Robyn Gabel, MSPH, MJ, Illinois House of Representatives

Robyn Gabel is from Evanston and has represented the people of the 18th house district since 2010. During her time in the Illinois House of Representatives, she has earned a reputation as an independent legislative leader, successfully passing over fifty sponsored bills. She serves on the Medicaid Working Group, the Budget Advisory Group, the Energy Working Group, and is the Chair of the Great Lakes Legislative Caucus of the Council of State Governments.

Recently, Rep. Gabel was appointed Assistant Majority Leader by Speaker Chris Welch. Her priorities include helping to lead the Illinois House of Representatives on a racial equity agenda, ethics reform, expanding affordability and access to quality health care, comprehensive clean energy policy, and increasing safety net funding for our most vulnerable residents.

Her legislative record has won her recognition from the March of Dimes, ACLU of Illinois, Planned Parenthood Illinois Action, Midwest Asian Health Association, the ARC of Illinois, Equal Hope, the Illinois Public Health Association, and the Illinois Environmental Council, among others.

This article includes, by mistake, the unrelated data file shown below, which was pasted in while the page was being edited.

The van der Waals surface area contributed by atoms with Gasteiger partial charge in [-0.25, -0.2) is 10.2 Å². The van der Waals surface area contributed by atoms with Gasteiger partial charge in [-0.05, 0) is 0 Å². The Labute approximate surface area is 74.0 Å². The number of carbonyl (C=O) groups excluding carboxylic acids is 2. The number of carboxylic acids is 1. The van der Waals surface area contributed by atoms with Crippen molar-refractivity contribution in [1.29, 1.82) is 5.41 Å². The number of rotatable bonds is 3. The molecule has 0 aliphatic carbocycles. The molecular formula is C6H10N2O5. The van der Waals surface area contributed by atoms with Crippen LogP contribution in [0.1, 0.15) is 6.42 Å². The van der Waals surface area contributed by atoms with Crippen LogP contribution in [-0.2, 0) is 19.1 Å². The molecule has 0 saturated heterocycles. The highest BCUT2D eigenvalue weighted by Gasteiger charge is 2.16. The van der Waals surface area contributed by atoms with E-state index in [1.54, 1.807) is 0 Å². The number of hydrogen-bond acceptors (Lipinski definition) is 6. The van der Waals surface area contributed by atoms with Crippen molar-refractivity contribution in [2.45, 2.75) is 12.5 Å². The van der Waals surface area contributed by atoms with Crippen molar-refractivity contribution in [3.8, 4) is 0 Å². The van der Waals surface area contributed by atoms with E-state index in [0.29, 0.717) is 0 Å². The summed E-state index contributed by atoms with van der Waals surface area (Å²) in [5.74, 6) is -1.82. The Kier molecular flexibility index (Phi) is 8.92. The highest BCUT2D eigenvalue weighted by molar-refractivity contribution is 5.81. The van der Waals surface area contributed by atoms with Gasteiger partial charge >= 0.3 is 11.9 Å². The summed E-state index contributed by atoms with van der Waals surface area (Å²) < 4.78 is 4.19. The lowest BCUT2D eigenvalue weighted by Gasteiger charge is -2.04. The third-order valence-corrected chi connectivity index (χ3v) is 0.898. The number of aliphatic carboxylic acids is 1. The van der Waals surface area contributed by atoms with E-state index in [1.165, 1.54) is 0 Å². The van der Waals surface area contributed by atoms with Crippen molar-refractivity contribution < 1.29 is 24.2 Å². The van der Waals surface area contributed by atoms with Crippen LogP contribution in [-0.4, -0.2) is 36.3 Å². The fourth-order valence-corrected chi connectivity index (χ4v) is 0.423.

Before coming to the legislature, Rep. Gabel was the Executive Director of EverThrive, a non-profit that advocates for increased health care resources for women, children, and families, from 1988 to 2010. She has a BA from Beloit College, an MSPH from the University of Illinois Chicago – School of Public Health, and an MJ in Health Law from Loyola University Chicago.

Joy Getzenberg, MA, UIC School of Public Health
Joy started her public health career as a master’s student at the University of Chicago School of Social Service Administration, completing her fieldwork at a federally-funded community health center and DHHS Office of Planning. After serving a year at the CHC after graduation, she then moved on to a major academic medical center’s Department of Community Health, primarily serving as a liaison to two affiliated neighborhood health centers.